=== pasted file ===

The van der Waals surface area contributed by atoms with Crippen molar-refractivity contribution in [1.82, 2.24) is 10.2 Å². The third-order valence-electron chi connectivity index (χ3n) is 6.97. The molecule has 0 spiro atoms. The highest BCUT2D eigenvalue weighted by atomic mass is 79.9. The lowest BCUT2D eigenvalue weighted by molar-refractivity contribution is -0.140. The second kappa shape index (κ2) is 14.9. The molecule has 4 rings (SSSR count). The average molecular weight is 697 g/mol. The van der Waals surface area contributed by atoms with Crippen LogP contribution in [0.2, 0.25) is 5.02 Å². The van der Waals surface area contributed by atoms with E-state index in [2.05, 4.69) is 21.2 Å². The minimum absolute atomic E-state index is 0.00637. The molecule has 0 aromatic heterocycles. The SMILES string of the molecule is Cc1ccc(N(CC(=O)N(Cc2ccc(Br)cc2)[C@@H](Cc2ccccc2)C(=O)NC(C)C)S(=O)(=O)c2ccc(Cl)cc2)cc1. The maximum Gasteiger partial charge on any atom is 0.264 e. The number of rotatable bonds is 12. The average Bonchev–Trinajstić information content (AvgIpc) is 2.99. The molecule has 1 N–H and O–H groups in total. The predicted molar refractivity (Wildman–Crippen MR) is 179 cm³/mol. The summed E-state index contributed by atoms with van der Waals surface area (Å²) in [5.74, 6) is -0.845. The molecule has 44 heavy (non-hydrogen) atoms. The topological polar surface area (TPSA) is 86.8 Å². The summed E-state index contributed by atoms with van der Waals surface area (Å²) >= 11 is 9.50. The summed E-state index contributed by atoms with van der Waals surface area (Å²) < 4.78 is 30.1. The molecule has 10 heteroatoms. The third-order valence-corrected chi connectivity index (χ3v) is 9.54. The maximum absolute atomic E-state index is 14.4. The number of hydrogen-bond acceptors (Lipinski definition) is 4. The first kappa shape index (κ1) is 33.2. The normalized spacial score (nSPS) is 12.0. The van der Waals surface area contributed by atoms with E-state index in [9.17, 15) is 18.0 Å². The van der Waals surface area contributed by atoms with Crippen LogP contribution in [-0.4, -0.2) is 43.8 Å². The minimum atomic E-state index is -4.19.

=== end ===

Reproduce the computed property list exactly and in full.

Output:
The van der Waals surface area contributed by atoms with Crippen molar-refractivity contribution in [1.82, 2.24) is 10.2 Å². The third-order valence-electron chi connectivity index (χ3n) is 6.97. The molecule has 0 spiro atoms. The highest BCUT2D eigenvalue weighted by atomic mass is 79.9. The lowest BCUT2D eigenvalue weighted by molar-refractivity contribution is -0.140. The second kappa shape index (κ2) is 14.9. The molecule has 4 rings (SSSR count). The average molecular weight is 697 g/mol. The van der Waals surface area contributed by atoms with Crippen LogP contribution in [0.2, 0.25) is 5.02 Å². The van der Waals surface area contributed by atoms with E-state index in [2.05, 4.69) is 21.2 Å². The minimum absolute atomic E-state index is 0.00637. The molecule has 0 aromatic heterocycles. The SMILES string of the molecule is Cc1ccc(N(CC(=O)N(Cc2ccc(Br)cc2)[C@@H](Cc2ccccc2)C(=O)NC(C)C)S(=O)(=O)c2ccc(Cl)cc2)cc1. The maximum Gasteiger partial charge on any atom is 0.264 e. The number of rotatable bonds is 12. The average Bonchev–Trinajstić information content (AvgIpc) is 2.99. The molecule has 1 N–H and O–H groups in total. The predicted molar refractivity (Wildman–Crippen MR) is 179 cm³/mol. The summed E-state index contributed by atoms with van der Waals surface area (Å²) in [5.74, 6) is -0.845. The molecule has 44 heavy (non-hydrogen) atoms. The topological polar surface area (TPSA) is 86.8 Å². The summed E-state index contributed by atoms with van der Waals surface area (Å²) >= 11 is 9.50. The summed E-state index contributed by atoms with van der Waals surface area (Å²) < 4.78 is 30.1. The molecule has 10 heteroatoms. The third-order valence-corrected chi connectivity index (χ3v) is 9.54. The maximum absolute atomic E-state index is 14.4. The number of hydrogen-bond acceptors (Lipinski definition) is 4. The first kappa shape index (κ1) is 33.2. The normalized spacial score (nSPS) is 12.0. The van der Waals surface area contributed by atoms with E-state index in [9.17, 15) is 18.0 Å². The van der Waals surface area contributed by atoms with Crippen LogP contribution in [-0.4, -0.2) is 43.8 Å². The minimum atomic E-state index is -4.19.